Otra año más triunfan películones como 'Lincoln', 'Argo' y 'Django' en los Oscars, y vimos a Daniel Day-Lewis hacer historia con su tercer Oscar para 'Mejor Actor', pero vamos a lo más importante de la noche... Los vestidos de las famosas! :-)
Cúantos vestidos más bonitos!! Adoro los diseños de Armani Privé que lucen…
As planned, today Pottermore launched the first chapters of Harry Potter and the Prisoner of Azkaban.
In the first installment, which includes the first seven chapters, users will discover new content from J.K. Rowling on Marge Dursley, enjoy animations of Hedwig, explore the Knight Bus, and much more.
We've only had time to explore the first few chapters but already think that it is a major improvement from the second book.
I love the first text you see on the Horrible Histories website, it says; “This is the point of no return! Your thirst for gore has led you to the Horrible Histories® website. Here you’ll find nasty nuggets and foul facts aplenty. If you lose your way in the labyrinth of long-ago just ask the rat…”
I adored these books as a child and still collect them, they gave me my love of history, a topic which still interests me to this very day, and I hope to pass them on to my children in the future. I couldn´t possibily pick a favourite, although I have always loved World War history! Other books that got re-read hundreds of times include Awesome Egyptians, Vile/Villainous Victorians, Vicious Vikings and Terrifying Tudors. I think I own the whole set of Horrible Histories but I´m still missing a few Horrible Science and most of the Horrible Geography section and I make a point of looking for them when I go to any type of bookstore.
The HH books are mostly written by Terry Deary, a man who feels that the current educational system needs to be changed. He once said “I’ve no interest in schools, they have no relevance in the 21st century. They were a Victorian idea to get kids off the street. Who decided that putting 30 kids with only their age in common in a classroom with one teacher was the best way of educating? At my school there were 52 kids in the class and all I learned was how to pass the 11-plus. Everything I learned after 11 was a waste of time. Trigonometry, Boyle’s law: it’s never been of any use to me. They should have been teaching me the life skills I was going to need, such as building relationships, parenting and managing money. I didn’t have a clue about any of these things at 18. Schools need to change.” I got my appetite for history from him and retained most of what I learned reading his series of books, that´s more than what can be said for what I learnt in history classes at school, so I think he has a point!
He also said that children should leave school after learning the basics at 11/12 and start working ‘with computers or something relevant’. While I don´t totally agree with this, I do see where he´s coming from and agree that children should be taught life skills, house and money management, and aptitudes such as marketing, computer skills and communication that will help and inspire them to start their own businesses or pick a career that suits them as well as ordinary classes. I think children needs to be surrounded by others of their age but what they are taught and how they are divided up should be changed.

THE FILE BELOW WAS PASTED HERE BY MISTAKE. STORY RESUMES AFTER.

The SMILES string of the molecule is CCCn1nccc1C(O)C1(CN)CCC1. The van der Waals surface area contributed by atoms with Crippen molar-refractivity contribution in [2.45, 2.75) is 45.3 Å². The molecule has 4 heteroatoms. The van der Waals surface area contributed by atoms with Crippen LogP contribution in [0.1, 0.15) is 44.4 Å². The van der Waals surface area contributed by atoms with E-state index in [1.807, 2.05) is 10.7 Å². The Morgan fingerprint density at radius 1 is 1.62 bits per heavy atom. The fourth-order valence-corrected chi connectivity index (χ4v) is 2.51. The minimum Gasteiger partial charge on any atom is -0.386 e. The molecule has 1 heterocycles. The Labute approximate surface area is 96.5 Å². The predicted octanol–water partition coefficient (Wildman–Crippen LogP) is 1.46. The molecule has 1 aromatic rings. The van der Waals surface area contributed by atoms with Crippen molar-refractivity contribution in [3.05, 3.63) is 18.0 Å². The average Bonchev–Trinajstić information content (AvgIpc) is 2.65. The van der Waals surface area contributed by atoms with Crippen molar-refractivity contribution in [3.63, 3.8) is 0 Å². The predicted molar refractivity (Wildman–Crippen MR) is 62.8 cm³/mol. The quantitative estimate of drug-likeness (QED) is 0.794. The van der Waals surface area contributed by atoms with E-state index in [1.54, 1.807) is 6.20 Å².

Sadly, in 2011, Terry retired after writing most of the more than 60 titles in the series, which have sold over 25 million copies in over 30 languages. I should imagine that Scholastic will continue publishing with other authors, the HH spin-off (the Horrible Science books) are still being published to date, Nick Arnold writes the majority of these. In the same way as the HH series, the Horrible Science books are also a fantastic way to get young kids interested in science.
So, who´s read these books? Do you agree with Terry´s viewpoint on schooling today? I´d love to hear from you
Today we have a great post introducing ghost writing by experienced writer and editor, Karen Cole (@karencole37 on Twitter). I found it very interesting and extremely helpful, I hope you do so too!
To be a freelance ghost writer is definitely a way of life. Too many people seem to think it’s about hiring “nameless writers,” making money, or otherwise pushing around their talented ghost writers. Seriously, it is about taking the work up for overburdened people so they can afford to be our clients.
On the other hand, there’s something to keeping your byline. I don’t take other people’s credit to their name, when they are considered to be the author and I am only rewriting or otherwise recreating their stuff; they get their bylines instead, and I might be credited somehow. Ghost writing generally means pay above credit, but sometimes I’m listed as a book’s “editor” or as having contributed somehow.
When I write my own books, I use other names than mine – due to various technical issues – but I’m currently working on the first book I’ve put out recently with my own name on it. Writing is something you can’t just rattle off. And if you go into it solely for the money, chances are you will only work for limited, occasional celebrities.
You might make some money, but there’s quite a market in first-time authors and people with crazy dreams. I enjoy helping out such people for much more reasonable prices. I do ghost writing and editing, but nowadays I mostly send straight writing out to my team members at Ghost Writer, Inc. – I’m kind of semi-retired, and I love doing all forms of editing for clients.
But when you take up your pen, in whatever form it may take, it needs to hit paper and go somewhere. I made it there; you will make it too. There’s always hope to have your writing read and published somewhere. And if you need to hire a freelance writer to help you express your ideas and complete a book manuscript, that world is readily available to you.